Guruswamy’s statement was followed by a discussion on gender, the transgender act, and personal laws, while the opposition asserted that legalizing same-sex marriage would be unjust as it would not be accepted by society. The idea of unacceptability acts as a major contention for those opposing same-sex marriage, along with that of same-sex marriage being an urban elitist concept. These contentions on the opposition’s side clearly stem from a lack of understanding and the lack of willingness to accept queerness as it exists today.

This opposition was tackled by Rohtagi: “When Hindu widow remarriage was allowed even then society did not accept it…sometimes the Parliament acts with less alacrity or more alacrity…here we have moved ahead…the only stumbling block was 377 and then the mindset…377 is gone and the rest that is being argued here is the mindset and that is why the other side has called this an urban elitist concept.”

After the discussion on elitism, the bench, on the second day, moved on to the personal experiences of the petitioners involved. “My client, a transgender woman, Zainab Patel, was disowned by her family, and left to beg on the streets, but today she is the director of KPMG-all by herself. For her to be branded an “urban elitist” shows an absolute lack of grace”, said Adv KV Vishwanathan.

Rohtagi’s statement moves the debate forward swiftly, and the argument presented against the labeling of the petition as elitist by Vishwanathan highlights some highly crucial points. Rohatgi unflinchingly clarifies that the only reason same-sex marriage is being termed an elitist concept is that the opposition isn’t willing to accept or understand it. It is also made clear that the legalization, if enacted under the Special Marriage Act, will have a positive impact not just on urban, upper-caste same-sex couples, but lower-caste queers as well, thereby completely debunking the opposition’s argument. 

Another important rebuttal against the label of elitism was given by Sr. advocate Raju Ramachandran: “My petitioner Kajal is a Dalit woman from a town in Punjab, her partner Bhavna is an OBC woman from a town in Haryana. Bhavna works as an accountant, Kajal works in a bakery. They don’t have understanding families. They had to go to the Delhi High Court for protection from their own families. The government’s assumption that they are the “Urban Elite”, is careless and insensitive. Marriage is not only a gateway to different socio-economic rights but it is a protection from their own parental families & society.”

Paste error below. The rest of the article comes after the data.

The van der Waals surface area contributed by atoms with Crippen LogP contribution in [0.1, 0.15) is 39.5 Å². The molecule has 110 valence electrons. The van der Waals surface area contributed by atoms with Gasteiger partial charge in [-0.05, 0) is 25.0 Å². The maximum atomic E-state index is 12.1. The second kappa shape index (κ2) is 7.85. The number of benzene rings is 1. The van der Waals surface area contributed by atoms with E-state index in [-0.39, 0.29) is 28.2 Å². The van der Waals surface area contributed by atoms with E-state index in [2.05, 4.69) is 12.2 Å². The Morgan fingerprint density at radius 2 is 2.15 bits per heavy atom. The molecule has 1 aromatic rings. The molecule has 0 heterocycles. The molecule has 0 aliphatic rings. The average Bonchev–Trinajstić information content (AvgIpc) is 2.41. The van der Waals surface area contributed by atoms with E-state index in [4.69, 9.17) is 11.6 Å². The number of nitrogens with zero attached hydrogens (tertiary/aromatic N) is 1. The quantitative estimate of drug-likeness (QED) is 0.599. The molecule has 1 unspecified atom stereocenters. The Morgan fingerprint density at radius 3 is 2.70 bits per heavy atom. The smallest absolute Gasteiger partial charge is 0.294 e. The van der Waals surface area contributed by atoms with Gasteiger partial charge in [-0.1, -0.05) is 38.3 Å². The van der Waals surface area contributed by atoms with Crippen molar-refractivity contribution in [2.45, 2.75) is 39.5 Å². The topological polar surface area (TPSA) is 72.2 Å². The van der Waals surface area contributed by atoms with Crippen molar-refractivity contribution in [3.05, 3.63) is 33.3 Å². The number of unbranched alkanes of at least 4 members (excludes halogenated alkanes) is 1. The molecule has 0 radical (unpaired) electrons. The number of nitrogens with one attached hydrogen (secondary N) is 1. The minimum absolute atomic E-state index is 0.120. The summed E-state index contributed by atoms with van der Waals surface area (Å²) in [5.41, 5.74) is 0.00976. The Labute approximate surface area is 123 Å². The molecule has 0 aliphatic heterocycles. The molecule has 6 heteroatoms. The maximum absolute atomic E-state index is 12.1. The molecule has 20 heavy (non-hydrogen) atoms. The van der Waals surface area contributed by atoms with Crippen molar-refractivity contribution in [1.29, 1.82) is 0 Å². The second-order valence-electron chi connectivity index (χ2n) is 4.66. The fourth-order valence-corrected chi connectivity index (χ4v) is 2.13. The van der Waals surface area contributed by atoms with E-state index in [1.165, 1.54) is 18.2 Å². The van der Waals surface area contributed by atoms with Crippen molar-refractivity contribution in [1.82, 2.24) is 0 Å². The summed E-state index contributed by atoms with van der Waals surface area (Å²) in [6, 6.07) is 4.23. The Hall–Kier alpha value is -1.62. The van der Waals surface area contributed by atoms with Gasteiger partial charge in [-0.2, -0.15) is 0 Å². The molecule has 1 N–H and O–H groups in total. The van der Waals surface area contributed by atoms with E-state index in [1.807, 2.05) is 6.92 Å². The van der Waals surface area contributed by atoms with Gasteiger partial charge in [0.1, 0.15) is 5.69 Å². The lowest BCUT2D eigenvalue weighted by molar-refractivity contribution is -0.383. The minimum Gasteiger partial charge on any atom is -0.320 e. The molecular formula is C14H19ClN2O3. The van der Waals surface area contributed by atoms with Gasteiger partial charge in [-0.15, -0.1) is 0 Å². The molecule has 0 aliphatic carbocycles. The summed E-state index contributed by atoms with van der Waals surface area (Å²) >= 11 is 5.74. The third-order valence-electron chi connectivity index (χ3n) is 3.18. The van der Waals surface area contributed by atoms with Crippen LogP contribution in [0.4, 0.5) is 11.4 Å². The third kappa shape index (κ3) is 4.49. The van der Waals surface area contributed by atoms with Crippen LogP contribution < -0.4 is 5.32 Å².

This argument skilfully cinches the rebuttal against the opposition and makes it clear that baseless arguments without factual backup will not be treated kindly by the petitioners. 

From the government’s side, Solicitor General Tushar Mehta questioned how this issue could be decided on by five individuals, i.e., the judges. He also argued that rightfully only the parliament should have the power to consider the socio-legal issue of marriage. The judges, however, disregarded the government’s objections and asserted that they will study how the Special Marriage Act of 1954 (which allows marriages between people of different castes and religions) could be altered to include LGBTQIA+ people. The side supporting the legalization has finished presenting its arguments, and the opposition will be given a chance to speak next week.